It should be understood, however, that CAT is by no means the only type of test that is conveniently administered via computers (see for example, Sheehan & Lewis (1992) on computerized mastery testing). It is likely that different types of high-stakes continuous computer administered tests have different kinds of security problems. Accordingly, although the background of the invention will hereinafter be described in connection with CAT, it should be understood that the invention and the claims following the description of the invention are not to be construed as limited to controlling item exposure in CAT except where expressly stated.
In general, any CAT procedure implicitly orders the items in the items pool (a set of preselected items from which certain item are selected for administration during computer based testing) in terms of their desirability for selection as the next item to be administered. Differences in ordering typically reflect particular definitions of item optimality and particular methods of estimating ability. Any attempt to control the exposure of items by selecting items that are deemed less than optimal can then be viewed as modifications imposed on this ordering.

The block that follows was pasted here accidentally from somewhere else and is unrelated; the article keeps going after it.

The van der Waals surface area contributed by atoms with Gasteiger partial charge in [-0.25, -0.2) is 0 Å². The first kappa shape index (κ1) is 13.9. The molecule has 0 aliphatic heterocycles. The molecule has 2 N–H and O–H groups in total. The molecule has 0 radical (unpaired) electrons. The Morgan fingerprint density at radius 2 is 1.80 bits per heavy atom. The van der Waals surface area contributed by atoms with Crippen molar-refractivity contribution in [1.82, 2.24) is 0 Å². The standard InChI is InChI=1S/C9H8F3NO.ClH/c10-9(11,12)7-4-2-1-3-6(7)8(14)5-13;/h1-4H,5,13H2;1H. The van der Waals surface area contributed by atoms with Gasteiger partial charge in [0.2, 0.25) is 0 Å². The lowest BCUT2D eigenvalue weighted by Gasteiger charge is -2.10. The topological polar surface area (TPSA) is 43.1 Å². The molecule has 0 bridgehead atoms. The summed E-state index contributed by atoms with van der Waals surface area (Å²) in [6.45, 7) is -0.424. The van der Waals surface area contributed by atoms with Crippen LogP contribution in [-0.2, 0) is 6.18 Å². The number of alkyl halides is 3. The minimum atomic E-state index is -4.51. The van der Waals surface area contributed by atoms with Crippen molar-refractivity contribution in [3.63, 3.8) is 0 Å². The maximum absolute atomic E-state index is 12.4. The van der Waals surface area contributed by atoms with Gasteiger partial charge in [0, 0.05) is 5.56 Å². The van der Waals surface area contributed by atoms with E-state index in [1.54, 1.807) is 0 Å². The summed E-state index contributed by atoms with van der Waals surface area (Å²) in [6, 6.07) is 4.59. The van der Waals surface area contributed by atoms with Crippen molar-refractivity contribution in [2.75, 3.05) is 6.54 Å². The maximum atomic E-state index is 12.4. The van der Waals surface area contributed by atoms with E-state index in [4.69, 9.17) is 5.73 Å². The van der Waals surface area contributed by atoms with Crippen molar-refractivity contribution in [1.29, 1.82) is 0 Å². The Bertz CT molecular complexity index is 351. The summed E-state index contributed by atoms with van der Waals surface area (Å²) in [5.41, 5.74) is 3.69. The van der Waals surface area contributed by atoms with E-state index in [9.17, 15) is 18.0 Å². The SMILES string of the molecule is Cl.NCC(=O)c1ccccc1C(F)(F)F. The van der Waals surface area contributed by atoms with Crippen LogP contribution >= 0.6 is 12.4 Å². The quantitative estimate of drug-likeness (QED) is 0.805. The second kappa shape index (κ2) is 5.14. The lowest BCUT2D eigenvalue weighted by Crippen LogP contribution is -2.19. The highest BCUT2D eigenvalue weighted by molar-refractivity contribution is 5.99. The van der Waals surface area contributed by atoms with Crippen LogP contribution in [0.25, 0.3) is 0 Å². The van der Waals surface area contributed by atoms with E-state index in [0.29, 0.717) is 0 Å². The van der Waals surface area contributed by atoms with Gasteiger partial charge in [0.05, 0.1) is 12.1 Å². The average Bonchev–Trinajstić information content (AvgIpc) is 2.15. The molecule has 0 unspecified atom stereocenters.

One common approach used in ordering is based on the Weighted Deviations Model (WDM) (see Stocking & Swanson (1993) and Swanson & Stocking (1993)). The WDM ordering explicitly takes into account nonstatistical item properties or features along with the statistical properties of items. This is to insure that each adaptive test produced from a pool matches a set of test specifications and is, therefore, as parallel as possible to any other test in terms of content and type of items, while being tailored to an individual test-taker in terms of appropriateness. The desired balance between measurement and construct concerns is reflected by the weights given to them, which are chosen by the test designer. The WDM approach also allows specification of overlapping items that may not be administered in the same adaptive test. In addition, it is possible to restrict item selection to blocks of items, either because they are associated with a common stimulus (e.g., the text or graph to which a question refers) or common directions or any other feature that test specialists deem important. Thus at each item selection based on the WDM, the pool or an appropriate subset of the pool is ordered from most desirable (smallest weighted deviations from desirable test properties) to least desirable (largest weighted deviations from desirable test properties).